No matter how good a particular athlete may be in their chosen sport, they usually rely on a coach or manager of sort to keep them at the peak of their game or get them back on track should something go amiss. Golfers are no exception, but they go one step further in such regards by using caddies who are present for more than just lugging the clubs around or keeping score. They also know the courses intimately and offer advice on what club to use, the speeds of the greens, and when to lay up or go for broke.
Such a person is the liveliest character in "The Greatest Game Ever Played," a period drama about a golfer that you've probably never heard of. Back in 1913, a former caddie, Francis Ouimet, entered the U.S. Open as an amateur and turned the golfing world on its head with his play against the far more seasoned pros of his day.
Not being familiar with the real story behind the film, I can't attest to the portrayal of the former caddie's caddie played by young Josh Flitter as if channeling a rotund and testy, middle-aged man who doesn't suffer fools easily. After watching this mediocre pic, however, I can say that perhaps directors need movie caddies with them when making their films.
The "golfer" in question here is actor turned director Bill Paxton who cut his directorial teeth on the gothic suspense flick "Frailty." Obviously a bigger scale production with at least 72 holes of potential and then some, the film looks great thanks to the work of cinematographer Shane Hurlbut, production designer Francois Seguin and costumer Renee April. Even composer Brian Tyler's score -- while quite familiar to something I've heard before but can't place -- works rather well.
Alas, looks can only go so far, and it's with the screenplay and direction that the film somewhat falters. Everyone loves an underdog tale, especially when the protagonist strives to win despite the odds and class-based bad attitudes stacked against him. Yet, the script by Mark Frost (from his book of the same name) doesn't take a full swing at that ball. Most of the characters and relationships are only superficially drawn, and we're never allowed to get to know them well enough to engage our minds or especially our hearts.
Sure, there's the strained father-son element, the idol-protégé one and even the budding romance one despite the girl in question coming from the family with the worst of the condescending attitudes. Unlike last year's other period sports flick "Cinderella Man," though, Paxton is just skimming the surface, using a putter when a sand wedge would be more appropriate for digging deep into these characters and their social/class settings. As a result, there are too many characters with only meager defining elements rather than a few with many (as was the case with Ron Howard's boxing film).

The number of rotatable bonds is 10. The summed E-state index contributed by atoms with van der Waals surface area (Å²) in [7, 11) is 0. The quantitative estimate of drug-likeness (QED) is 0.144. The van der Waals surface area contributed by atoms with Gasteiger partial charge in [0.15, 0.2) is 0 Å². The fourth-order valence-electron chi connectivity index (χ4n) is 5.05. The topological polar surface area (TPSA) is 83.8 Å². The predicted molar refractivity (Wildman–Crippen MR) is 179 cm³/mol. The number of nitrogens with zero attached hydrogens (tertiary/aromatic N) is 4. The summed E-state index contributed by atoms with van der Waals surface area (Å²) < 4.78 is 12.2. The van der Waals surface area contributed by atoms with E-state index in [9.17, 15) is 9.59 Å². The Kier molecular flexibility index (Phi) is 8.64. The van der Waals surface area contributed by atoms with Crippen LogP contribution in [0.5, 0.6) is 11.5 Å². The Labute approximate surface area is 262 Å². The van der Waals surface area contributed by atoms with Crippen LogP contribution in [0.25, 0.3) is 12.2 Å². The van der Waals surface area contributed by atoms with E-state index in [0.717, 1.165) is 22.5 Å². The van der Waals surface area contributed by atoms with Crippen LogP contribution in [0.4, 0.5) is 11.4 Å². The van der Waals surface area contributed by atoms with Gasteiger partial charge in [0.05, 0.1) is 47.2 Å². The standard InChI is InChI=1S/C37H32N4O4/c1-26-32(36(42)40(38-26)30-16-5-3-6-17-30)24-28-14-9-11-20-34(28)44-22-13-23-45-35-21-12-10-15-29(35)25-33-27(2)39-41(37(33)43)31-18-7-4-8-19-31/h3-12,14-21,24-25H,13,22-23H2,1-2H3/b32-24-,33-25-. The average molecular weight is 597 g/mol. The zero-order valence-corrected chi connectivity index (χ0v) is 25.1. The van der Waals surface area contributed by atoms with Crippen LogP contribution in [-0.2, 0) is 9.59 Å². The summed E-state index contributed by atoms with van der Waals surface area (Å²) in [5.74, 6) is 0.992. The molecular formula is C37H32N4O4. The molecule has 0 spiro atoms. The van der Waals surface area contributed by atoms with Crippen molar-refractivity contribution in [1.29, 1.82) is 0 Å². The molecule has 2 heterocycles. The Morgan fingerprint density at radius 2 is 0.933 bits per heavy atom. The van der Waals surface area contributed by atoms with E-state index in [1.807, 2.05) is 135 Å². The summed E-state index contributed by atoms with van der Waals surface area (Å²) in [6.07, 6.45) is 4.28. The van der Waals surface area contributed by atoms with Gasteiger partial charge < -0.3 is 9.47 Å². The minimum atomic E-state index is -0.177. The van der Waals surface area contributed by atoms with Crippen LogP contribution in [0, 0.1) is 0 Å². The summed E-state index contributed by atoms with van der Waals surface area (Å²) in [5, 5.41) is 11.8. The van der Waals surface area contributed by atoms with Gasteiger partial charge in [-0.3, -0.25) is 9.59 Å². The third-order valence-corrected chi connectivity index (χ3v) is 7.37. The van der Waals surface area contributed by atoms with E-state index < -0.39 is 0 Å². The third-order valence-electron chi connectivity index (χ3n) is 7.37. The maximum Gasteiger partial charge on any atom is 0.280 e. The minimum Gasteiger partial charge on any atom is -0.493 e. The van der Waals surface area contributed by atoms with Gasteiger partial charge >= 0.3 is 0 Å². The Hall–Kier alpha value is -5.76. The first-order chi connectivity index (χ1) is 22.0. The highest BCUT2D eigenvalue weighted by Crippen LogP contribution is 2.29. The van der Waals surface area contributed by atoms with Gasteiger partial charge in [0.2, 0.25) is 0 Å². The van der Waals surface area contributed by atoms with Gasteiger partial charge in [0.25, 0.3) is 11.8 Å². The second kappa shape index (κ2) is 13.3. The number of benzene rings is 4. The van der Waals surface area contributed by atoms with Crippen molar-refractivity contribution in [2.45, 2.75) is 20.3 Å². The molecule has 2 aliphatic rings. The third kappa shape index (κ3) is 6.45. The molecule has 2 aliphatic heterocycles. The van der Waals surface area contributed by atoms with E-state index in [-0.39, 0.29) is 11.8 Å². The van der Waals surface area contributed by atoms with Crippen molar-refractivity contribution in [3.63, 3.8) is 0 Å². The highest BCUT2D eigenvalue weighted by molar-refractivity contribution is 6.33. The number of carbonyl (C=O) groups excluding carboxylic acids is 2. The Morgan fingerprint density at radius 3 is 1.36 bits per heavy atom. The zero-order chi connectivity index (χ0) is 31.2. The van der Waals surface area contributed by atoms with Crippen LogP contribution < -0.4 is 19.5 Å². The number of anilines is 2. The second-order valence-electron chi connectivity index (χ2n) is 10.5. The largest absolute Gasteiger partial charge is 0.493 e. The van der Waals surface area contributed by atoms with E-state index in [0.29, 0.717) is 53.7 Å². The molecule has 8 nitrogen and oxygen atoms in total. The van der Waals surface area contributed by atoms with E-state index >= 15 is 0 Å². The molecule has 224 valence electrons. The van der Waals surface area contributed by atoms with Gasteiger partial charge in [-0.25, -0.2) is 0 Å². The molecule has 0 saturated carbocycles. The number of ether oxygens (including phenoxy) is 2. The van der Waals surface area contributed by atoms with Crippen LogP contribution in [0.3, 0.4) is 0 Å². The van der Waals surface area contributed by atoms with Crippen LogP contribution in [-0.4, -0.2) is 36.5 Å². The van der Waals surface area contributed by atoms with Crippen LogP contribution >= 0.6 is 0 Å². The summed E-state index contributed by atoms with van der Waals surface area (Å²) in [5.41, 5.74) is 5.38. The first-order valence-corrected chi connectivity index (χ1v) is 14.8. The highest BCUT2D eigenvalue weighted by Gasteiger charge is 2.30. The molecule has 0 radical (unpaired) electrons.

Then there's Paxton's direction that -- while competent -- is in need of that movie caddie. When things should be building in dramatic suspense, he lays up, while the mundane elements -- namely the rounds themselves -- get the full-swing, driver treatment.
Beyond borrowing the "in the zone" moments from films such as "For Love of the Game" (the Kevin Costner baseball flick where everything else "disappears" due to intense concentration on the task at hand), Paxton goes overboard with the golfing effects.
You name the angle, tracking shot, sound effect or what have you that can be imagined for following a ball from the tee to the hole and it's been included here. Such moments can't help but be viewed as an attempt to spruce up the otherwise rather staid drama.
Considering the sketchily drawn characters, the performers are obviously playing with a handicap, but a few manage to turn in decent score. Beyond Flitter who will either amuse or irritate you depending on your tolerance for over the top, precocious characters, Shia LeBeouf ("Constantine," "I, Robot") plays the long-forgotten sports figure; Elias Koteas ("Collateral Damage," "Harrison's Flowers") is his father who sees golf as an unproductive and worthless activity; and Stephen Dillane ("King Arthur," "The Hours") plays the British legend who's still competitive but has obviously passed his peak.
His is potentially the most interesting character, what with hints of a potentially career ending or at least dampening hand tremor as well as repeated flashbacks to an obviously catalytic moment in his childhood that still haunts him in adulthood. Alas, little comes of either element. The likes of Marnie McPhail as the boy's mother, Stephen Marcus as Vardon's golfing partner and Peyton List as the alluring socialite are all decent, but similarly suffer -- actually, even more -- from their marginally personified characters.
Okay, but noticeably bland and rather superficial in terms of character, "The Greatest Game Ever Played" looks great but obviously needed a caddie to show its golfer how to play the game to win or at least get a better score.